Justifying government action that promotes the generation or diffusion of any technology arises due to the presence of market failures which limit, inter alia, the availability of appropriate skills, information, or finance. Market failures have greater adverse implications for the spread of such new and fast changing technologies as information technology compared to mature and conventional technology. In the presence of market failures, governments all over the world have adopted policies that enhance their countries' and industries' ability to acquire, adapt, use, diffuse, improve, and generate technology. This includes such OECD governments committed to nonintervention and the unfettered operation of market forces as Thatcher-Britain and Reagan-Bush United States.

While not an exhaustive survey of IT diffusion policies in OECD countries, this report seeks to establish guidelines for good practice based on OECD policies and programs. We have concentrated therefore on:

· Canada, which has long-established and successful technology transfer policies. Germany, where significant IT programs and promotions have operated (to the benefit of both suppliers and users) for a number of years.

· Ireland, which is industrially catching-up within the EEC. Successful in attracting electronics multinationals as inward investors, Ireland is struggling to exploit this possibly temporary advantage, not least by trying to create national software capability.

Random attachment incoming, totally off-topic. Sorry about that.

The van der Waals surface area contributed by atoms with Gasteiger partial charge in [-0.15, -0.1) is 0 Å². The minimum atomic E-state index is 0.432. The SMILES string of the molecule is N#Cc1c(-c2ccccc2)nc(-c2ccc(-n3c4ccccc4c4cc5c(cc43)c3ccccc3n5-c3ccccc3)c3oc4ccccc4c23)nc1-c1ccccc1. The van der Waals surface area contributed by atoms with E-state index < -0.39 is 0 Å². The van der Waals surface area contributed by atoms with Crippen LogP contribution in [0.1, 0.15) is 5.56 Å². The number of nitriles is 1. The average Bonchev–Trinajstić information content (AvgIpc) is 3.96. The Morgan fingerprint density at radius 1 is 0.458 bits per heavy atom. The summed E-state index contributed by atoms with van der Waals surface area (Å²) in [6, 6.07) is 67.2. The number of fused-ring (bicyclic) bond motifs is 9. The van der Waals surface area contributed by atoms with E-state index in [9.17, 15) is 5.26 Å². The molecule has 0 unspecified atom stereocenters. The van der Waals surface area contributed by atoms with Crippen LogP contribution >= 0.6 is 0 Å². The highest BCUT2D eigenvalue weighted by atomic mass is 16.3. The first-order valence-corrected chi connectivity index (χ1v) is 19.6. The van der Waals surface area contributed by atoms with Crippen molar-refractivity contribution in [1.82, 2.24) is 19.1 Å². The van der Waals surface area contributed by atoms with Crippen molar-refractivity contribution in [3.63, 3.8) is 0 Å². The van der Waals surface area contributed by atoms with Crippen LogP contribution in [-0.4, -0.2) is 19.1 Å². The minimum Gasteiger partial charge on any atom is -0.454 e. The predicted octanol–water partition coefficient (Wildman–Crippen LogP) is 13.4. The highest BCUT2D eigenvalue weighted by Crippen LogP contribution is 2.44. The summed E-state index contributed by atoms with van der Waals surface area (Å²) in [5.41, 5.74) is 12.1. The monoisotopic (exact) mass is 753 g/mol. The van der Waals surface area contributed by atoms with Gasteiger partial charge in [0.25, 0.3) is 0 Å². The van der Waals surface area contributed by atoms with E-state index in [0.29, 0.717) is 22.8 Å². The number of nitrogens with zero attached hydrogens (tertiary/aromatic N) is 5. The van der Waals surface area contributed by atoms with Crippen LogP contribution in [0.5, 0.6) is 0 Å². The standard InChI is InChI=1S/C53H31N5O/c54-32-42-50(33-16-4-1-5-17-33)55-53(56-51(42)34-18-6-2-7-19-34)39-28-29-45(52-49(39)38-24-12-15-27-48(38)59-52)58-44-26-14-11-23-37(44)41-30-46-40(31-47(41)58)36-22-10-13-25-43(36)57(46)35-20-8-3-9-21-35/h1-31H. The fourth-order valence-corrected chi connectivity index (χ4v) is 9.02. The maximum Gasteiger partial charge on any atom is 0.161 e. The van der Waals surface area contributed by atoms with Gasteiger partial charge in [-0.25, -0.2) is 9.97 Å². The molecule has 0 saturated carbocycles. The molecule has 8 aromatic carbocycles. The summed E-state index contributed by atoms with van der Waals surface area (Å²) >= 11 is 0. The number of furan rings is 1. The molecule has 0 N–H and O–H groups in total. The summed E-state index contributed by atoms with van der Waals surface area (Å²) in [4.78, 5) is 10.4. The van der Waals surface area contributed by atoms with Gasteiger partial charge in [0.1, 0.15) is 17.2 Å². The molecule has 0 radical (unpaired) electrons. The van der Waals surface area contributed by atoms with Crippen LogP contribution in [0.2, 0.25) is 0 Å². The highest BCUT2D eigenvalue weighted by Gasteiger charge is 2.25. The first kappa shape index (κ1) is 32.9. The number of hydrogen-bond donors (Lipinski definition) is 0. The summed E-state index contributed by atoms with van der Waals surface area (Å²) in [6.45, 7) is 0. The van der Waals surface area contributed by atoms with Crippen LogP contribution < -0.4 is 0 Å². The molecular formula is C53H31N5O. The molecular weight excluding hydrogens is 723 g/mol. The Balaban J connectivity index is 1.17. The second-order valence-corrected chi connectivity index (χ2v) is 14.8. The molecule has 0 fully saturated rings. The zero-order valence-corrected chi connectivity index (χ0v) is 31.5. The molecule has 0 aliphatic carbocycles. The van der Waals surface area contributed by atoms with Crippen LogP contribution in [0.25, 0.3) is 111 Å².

· Japan, in many respects the global exemplar for rapid industrial development, where the production and use of IT have played a strong role.

· The Netherlands, which has particularly wide-ranging policies regulating technology support and acquisition, and managing successful programs.

· Sweden, with the highest R&D spending (as a proportion of GDP) in the World, which has especially strong programs aimed at the more capable actors in its economy.

· The United States of America (USA), where, until recently, explicit actions to support civilian IT diffusion and manufacturing capability were political anathema, but where local governments have been active in diffusion, and new national policies are emerging.

· The United Kingdom (UK), which has traditionally supported the suppliers of IT but is now rapidly moving towards a diffusion focus.

We have also selectively looked at the experience of the European Commission (EC), where programmatic interventions have promoted IT-specific R&D and telecommunications infrastructure projects since the early 1980s, and more recently have promoted diffusion as well.

The countries studied here span a range of experience and approach, normally viewed as good practice in the realm of science and technology policy. The study concentrates only on relevant programs and does not attempt statistical completeness. The reader, therefore, should avoid inferences from the fact that different numbers of programs appear in different categories in the analysis. The search was for insight and practical experience. More detailed information about the initiatives included in the study can be found in Appendix 2.